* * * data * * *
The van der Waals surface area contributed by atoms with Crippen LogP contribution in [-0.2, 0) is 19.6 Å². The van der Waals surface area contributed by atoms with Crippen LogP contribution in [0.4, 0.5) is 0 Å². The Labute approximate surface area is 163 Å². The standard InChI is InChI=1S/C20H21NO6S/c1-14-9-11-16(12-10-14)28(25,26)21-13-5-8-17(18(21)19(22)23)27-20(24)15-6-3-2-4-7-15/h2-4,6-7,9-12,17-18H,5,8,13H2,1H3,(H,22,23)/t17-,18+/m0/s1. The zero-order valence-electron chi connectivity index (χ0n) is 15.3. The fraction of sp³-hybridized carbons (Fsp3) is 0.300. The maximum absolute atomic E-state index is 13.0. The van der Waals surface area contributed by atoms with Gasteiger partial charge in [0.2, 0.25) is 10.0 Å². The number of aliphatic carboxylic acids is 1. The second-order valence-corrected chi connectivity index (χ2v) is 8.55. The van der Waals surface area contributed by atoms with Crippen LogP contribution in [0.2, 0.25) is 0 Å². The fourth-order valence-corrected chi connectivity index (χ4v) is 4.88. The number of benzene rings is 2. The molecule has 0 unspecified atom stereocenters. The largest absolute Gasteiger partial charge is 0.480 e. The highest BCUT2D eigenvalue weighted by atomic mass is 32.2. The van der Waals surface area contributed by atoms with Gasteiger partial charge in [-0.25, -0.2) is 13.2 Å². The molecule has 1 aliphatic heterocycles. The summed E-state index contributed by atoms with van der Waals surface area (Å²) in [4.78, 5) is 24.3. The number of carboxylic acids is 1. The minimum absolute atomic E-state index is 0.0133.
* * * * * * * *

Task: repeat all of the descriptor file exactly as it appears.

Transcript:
The van der Waals surface area contributed by atoms with Crippen LogP contribution in [-0.2, 0) is 19.6 Å². The van der Waals surface area contributed by atoms with Crippen LogP contribution in [0.4, 0.5) is 0 Å². The Labute approximate surface area is 163 Å². The standard InChI is InChI=1S/C20H21NO6S/c1-14-9-11-16(12-10-14)28(25,26)21-13-5-8-17(18(21)19(22)23)27-20(24)15-6-3-2-4-7-15/h2-4,6-7,9-12,17-18H,5,8,13H2,1H3,(H,22,23)/t17-,18+/m0/s1. The zero-order valence-electron chi connectivity index (χ0n) is 15.3. The fraction of sp³-hybridized carbons (Fsp3) is 0.300. The maximum absolute atomic E-state index is 13.0. The van der Waals surface area contributed by atoms with Gasteiger partial charge in [0.2, 0.25) is 10.0 Å². The number of aliphatic carboxylic acids is 1. The second-order valence-corrected chi connectivity index (χ2v) is 8.55. The van der Waals surface area contributed by atoms with Crippen LogP contribution in [0.2, 0.25) is 0 Å². The fourth-order valence-corrected chi connectivity index (χ4v) is 4.88. The number of benzene rings is 2. The molecule has 0 unspecified atom stereocenters. The largest absolute Gasteiger partial charge is 0.480 e. The highest BCUT2D eigenvalue weighted by atomic mass is 32.2. The van der Waals surface area contributed by atoms with Gasteiger partial charge in [-0.25, -0.2) is 13.2 Å². The molecule has 1 aliphatic heterocycles. The summed E-state index contributed by atoms with van der Waals surface area (Å²) in [4.78, 5) is 24.3. The number of carboxylic acids is 1. The minimum absolute atomic E-state index is 0.0133.